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State Department denies reports of prisoner swap with Iran

State Department denies reports of prisoner swap with Iran
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The State Department on Sunday denied reports of a prisoner swap deal between the United States and Iran.

"Reports that a prisoner swap deal has been reached are not true," State Department spokesman Ned Price said in a statement. "As we have said, we always raise the cases of Americans detained or missing in Iran. We will not stop until we are able to reunite them with their families."

Iran state television reported Sunday that Iran had agreed to free four American prisoners in exchange for four Iranians being held in the U.S. and the release of billions in frozen Iranian dollars, according to The Associated Press and Reuters.

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White House chief of staff Ron KlainRon KlainWhite House says Biden won't 'underestimate Trump' if he runs in 2024 House Republicans urge opposition to vaccine patent waiver Pressure builds for Biden to back vaccine patent waivers MORE also denied the reports during an appearance on CBS’s “Face the Nation.”

“Unfortunately, that report is untrue. There is no agreement to release these four Americans. We are working very hard to get them released. We raise this with Iran and our interlocutors all the time. But so far there’s no agreement to bring these four Americans home,” Klain said.

Meanwhile, discussions about reviving the 2015 Iran nuclear deal are continuing in Vienna as the U.S. seeks to rejoin the agreement and get Tehran back into compliance. White House national security adviser Jake SullivanJake SullivanThe Memo: Outrage rises among liberals over Israel Hamas fires rockets toward Jerusalem and southern Israel Sullivan tells Israeli counterpart US has 'serious concerns' about Jerusalem violence MORE signaled Sunday that officials are still far from reaching an agreement to revive the deal, formally known as the Joint Comprehensive Plan of Action (JCPOA), which President BidenJoe BidenCaitlyn Jenner says election was not 'stolen,' calls Biden 'our president' Manchin, Biden huddle amid talk of breaking up T package Overnight Energy: 5 takeaways from the Colonial Pipeline attack | Colonial aims to 'substantially' restore pipeline operations by end of week | Three questions about Biden's conservation goals MORE pledged to do on the campaign trail.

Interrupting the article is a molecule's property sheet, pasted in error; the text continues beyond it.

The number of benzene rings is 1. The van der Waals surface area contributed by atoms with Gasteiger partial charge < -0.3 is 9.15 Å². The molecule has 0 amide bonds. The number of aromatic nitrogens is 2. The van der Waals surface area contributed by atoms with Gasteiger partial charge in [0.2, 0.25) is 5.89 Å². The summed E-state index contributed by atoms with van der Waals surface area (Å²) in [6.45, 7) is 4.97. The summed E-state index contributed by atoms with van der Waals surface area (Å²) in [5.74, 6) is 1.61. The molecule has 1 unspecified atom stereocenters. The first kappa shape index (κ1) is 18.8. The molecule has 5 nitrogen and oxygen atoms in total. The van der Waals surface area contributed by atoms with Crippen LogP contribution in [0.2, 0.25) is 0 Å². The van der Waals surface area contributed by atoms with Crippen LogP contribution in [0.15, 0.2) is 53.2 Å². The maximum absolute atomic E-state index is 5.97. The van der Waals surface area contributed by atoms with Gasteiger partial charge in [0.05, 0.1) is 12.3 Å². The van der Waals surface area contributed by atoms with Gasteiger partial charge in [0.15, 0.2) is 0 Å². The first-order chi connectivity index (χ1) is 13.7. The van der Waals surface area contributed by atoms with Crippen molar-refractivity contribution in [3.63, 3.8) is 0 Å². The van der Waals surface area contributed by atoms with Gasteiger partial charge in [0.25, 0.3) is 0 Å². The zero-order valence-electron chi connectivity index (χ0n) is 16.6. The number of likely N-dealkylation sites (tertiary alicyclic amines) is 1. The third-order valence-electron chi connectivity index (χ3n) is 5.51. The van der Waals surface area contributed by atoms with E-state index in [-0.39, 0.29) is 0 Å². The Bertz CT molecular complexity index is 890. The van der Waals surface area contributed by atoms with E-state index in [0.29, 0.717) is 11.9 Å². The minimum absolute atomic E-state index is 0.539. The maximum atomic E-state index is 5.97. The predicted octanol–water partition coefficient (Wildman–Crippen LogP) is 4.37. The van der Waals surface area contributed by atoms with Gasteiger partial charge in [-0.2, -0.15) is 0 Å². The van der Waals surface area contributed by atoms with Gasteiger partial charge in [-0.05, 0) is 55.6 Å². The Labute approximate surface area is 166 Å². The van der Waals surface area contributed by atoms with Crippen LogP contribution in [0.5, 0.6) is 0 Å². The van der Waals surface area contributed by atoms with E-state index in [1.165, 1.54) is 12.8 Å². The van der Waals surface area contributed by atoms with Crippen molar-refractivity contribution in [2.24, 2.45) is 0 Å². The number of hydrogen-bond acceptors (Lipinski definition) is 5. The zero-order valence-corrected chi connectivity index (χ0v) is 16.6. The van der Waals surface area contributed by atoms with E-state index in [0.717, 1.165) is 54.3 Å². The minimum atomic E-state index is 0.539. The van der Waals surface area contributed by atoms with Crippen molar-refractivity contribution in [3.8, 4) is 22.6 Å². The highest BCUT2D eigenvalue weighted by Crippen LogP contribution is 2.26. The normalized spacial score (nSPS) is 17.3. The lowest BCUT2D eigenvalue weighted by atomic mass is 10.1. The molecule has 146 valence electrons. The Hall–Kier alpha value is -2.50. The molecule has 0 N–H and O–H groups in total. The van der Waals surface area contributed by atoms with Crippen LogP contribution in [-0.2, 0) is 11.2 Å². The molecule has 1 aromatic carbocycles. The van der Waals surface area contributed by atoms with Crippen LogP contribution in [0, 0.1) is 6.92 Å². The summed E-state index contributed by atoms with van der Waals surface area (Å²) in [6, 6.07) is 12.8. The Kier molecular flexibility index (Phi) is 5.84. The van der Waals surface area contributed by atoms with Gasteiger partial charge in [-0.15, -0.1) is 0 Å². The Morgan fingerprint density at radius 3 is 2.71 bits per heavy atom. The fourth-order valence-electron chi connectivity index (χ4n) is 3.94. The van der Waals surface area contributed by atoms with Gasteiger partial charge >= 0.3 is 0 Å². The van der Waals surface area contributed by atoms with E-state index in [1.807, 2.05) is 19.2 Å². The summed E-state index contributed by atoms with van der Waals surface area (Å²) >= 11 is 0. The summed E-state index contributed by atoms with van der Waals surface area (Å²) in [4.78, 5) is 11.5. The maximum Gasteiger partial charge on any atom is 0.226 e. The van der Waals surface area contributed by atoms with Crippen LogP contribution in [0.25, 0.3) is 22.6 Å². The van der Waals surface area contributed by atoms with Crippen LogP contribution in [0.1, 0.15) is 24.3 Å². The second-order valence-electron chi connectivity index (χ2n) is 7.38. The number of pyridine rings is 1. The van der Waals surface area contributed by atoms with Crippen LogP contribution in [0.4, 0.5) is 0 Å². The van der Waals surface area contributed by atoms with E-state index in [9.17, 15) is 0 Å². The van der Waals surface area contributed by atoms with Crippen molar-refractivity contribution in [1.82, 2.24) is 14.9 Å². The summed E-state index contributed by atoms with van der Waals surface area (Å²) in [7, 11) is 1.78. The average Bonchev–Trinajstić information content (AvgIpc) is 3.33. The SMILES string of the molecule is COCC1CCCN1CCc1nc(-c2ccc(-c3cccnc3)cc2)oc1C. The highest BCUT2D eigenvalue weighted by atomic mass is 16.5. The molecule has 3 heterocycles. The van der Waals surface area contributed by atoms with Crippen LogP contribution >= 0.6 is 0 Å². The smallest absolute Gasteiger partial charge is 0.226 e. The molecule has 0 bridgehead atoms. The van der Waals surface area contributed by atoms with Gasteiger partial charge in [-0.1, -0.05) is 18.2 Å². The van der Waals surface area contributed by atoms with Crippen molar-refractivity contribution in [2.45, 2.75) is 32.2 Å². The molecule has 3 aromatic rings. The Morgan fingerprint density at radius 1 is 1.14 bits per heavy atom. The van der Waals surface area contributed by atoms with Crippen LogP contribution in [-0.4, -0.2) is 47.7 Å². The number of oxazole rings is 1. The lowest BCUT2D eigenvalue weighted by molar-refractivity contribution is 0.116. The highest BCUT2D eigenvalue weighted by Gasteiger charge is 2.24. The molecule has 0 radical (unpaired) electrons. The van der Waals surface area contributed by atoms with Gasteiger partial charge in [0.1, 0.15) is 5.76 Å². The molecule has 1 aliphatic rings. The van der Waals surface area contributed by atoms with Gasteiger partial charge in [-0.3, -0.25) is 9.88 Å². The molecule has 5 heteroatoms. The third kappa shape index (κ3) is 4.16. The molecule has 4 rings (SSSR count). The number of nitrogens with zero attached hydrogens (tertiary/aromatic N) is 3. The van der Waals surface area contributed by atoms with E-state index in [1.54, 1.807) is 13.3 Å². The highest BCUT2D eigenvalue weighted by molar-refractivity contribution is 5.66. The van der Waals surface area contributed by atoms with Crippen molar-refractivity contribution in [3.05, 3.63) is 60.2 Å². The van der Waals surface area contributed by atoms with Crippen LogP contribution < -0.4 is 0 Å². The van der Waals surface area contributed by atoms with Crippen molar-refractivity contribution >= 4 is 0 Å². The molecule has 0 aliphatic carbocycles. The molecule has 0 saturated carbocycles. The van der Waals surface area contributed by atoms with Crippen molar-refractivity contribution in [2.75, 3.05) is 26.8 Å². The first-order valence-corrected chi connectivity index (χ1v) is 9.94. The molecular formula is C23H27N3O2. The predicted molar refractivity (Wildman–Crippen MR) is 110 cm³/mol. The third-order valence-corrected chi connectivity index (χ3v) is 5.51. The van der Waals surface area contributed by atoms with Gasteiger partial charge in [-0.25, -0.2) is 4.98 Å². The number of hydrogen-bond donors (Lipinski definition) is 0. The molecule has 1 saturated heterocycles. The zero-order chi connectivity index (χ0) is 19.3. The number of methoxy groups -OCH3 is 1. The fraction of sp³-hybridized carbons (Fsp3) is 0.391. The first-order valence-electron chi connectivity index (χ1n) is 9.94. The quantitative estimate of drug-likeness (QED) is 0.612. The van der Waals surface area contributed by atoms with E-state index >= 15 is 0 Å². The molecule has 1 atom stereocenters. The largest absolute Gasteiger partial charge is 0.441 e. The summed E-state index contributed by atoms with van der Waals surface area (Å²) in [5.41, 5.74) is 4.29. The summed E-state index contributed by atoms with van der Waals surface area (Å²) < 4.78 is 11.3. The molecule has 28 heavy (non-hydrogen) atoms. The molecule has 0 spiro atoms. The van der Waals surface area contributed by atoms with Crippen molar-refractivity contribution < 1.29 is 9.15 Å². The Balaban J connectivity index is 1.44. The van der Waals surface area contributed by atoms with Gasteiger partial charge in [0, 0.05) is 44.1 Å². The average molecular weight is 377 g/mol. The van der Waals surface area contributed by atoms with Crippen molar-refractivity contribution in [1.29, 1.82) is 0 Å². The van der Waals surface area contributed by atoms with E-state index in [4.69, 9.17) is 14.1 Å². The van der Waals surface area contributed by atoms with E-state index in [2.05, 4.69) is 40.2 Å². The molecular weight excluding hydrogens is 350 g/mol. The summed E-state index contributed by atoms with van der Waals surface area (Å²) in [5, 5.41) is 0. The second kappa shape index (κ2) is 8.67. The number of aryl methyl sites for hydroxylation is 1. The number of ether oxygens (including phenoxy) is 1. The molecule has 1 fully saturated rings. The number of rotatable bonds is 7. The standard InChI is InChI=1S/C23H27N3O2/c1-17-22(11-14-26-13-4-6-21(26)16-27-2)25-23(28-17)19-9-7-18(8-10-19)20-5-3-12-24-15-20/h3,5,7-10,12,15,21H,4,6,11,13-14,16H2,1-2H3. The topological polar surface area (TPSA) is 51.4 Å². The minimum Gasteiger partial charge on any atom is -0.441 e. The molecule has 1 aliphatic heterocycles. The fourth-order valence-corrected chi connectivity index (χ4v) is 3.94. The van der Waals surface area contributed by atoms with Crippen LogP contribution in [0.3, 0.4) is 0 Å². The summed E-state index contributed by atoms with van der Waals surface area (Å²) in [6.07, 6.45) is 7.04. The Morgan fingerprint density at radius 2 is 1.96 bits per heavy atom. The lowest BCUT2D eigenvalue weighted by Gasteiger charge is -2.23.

“There is still fair distance to travel to close the remaining gaps, and those gaps are over what sanctions the United States and other countries will roll back. They are over what nuclear restrictions Iran will accept on its program to ensure that they can never get a nuclear weapon. And our diplomats will keep working at that over the coming weeks to try to arrive at a mutual return to the JCPOA,” Sullivan said.

“We’re hoping to continue to make progress, and we’re hoping ultimately to achieve the objective that President Biden has laid out,” he continued.